Clinical Review State of the Art Review

Advances in the diagnosis and management of neck pain

BMJ 2017; 358 doi: https://doi.org/10.1136/bmj.j3221 (Published 14 August 2017) Cite this as: BMJ 2017;358:j3221
  1. Steven P Cohen, professor1 2,
  2. W Michael Hooten, professor3
  1. 1Departments of Anesthesiology and Critical Care Medicine, Neurology and Physical Medicine and Rehabilitation, Johns Hopkins School of Medicine, Baltimore, MD 21029, USA
  2. 2Uniformed Services University of the Health Sciences, Bethesda, MD 20889 USA
  3. 3Department of Anesthesiology and Perioperative Medicine, Mayo Clinic School of Medicine, Rochester, MN 55905 USA
  1. Correspondence to: S P Cohen scohen40{at}jhmi.edu

Abstract

Neck pain imposes a considerable personal and socioeconomic burden—it is one of the top five chronic pain conditions in terms of prevalence and years lost to disability—yet it receives a fraction of the research funding given to low back pain. Although most acute episodes resolve spontaneously, more than a third of affected people still have low grade symptoms or recurrences more than one year later, with genetics and psychosocial factors being risk factors for persistence. Nearly half of people with chronic neck pain have mixed neuropathic-nociceptive symptoms or predominantly neuropathic symptoms. Few clinical trials are dedicated solely to neck pain. Muscle relaxants and non-steroidal anti-inflammatory drugs are effective for acute neck pain, and clinical practice is mostly guided by the results of studies performed for other chronic pain conditions. Among complementary and alternative treatments, the strongest evidence is for exercise, with weaker evidence supporting massage, acupuncture, yoga, and spinal manipulation in different contexts. For cervical radiculopathy and facet arthropathy, weak evidence supports epidural steroid injections and radiofrequency denervation, respectively. Surgery is more effective than conservative treatment in the short term but not in the long term for most of these patients, and clinical observation is a reasonable strategy before surgery.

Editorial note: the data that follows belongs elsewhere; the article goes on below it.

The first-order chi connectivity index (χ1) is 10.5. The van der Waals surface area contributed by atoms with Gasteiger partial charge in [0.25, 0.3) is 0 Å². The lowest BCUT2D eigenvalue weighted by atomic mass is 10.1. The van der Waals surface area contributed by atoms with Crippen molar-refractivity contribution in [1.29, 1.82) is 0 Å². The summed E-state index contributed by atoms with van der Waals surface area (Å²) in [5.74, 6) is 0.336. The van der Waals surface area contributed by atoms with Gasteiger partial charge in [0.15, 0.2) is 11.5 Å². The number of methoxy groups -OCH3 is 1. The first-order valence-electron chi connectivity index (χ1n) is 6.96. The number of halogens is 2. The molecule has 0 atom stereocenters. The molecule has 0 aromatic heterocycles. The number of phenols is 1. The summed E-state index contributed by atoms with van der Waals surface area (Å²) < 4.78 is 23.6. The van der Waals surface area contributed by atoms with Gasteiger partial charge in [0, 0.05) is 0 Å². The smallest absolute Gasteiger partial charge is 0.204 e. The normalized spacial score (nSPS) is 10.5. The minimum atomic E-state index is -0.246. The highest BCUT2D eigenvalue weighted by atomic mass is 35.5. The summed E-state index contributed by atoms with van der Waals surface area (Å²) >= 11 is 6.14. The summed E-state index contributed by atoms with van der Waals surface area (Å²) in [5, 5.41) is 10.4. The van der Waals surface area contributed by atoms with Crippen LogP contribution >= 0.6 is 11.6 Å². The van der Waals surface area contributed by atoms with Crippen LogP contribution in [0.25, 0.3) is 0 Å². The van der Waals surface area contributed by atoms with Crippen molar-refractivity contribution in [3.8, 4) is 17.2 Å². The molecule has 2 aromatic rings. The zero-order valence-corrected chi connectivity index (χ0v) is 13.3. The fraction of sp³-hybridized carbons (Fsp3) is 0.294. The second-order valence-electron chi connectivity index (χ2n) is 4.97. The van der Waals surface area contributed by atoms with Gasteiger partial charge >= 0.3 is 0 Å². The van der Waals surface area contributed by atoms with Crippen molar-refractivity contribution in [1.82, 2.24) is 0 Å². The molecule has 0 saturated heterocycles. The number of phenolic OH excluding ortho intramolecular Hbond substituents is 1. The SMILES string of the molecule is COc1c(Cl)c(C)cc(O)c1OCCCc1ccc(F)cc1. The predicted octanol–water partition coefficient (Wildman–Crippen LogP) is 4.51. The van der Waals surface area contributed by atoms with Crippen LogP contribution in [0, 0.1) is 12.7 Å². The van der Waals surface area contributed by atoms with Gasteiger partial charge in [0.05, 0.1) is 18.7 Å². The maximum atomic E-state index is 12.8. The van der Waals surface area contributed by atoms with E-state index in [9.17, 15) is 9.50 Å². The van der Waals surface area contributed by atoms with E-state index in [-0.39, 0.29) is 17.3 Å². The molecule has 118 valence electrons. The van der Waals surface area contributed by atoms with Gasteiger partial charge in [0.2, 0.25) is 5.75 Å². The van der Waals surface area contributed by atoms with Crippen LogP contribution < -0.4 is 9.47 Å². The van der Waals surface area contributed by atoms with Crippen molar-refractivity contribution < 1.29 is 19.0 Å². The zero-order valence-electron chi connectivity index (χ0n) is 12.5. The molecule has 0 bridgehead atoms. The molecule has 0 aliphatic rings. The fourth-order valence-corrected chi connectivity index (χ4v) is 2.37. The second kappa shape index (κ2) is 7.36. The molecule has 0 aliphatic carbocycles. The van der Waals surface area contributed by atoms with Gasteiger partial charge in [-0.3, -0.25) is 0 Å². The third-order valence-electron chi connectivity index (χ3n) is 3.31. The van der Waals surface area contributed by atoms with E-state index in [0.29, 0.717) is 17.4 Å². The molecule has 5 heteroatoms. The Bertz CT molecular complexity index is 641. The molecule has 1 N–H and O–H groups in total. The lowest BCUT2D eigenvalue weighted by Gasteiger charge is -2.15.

Footnotes

  • Series explanation: State of the Art Reviews are commissioned on the basis of their relevance to academics and specialists in the US and internationally. For this reason they are written predominantly by US authors

  • Contributors: SPC conceived the design, wrote and reviewed the article and tables, helped with the figures and is guarantor. WMH wrote and reviewed the article and tables and helped with the figures.

  • Funding: Funded in part by the Centers for Rehabilitation Sciences Research, Uniformed Services University of the Health Sciences.

  • Competing interests: Both authors have read and understood BMJ policy on declaration of interests and declare that they have none.

  • The opinions or assertions contained herein are the private views of the authors and are not to be construed as official or as reflecting the views of the Department of the Army or the Department of Defense.

View Full Text

Sign in

Log in through your institution

Free trial

Register for a free trial to thebmj.com to receive unlimited access to all content on thebmj.com for 14 days.
Sign up for a free trial

Subscribe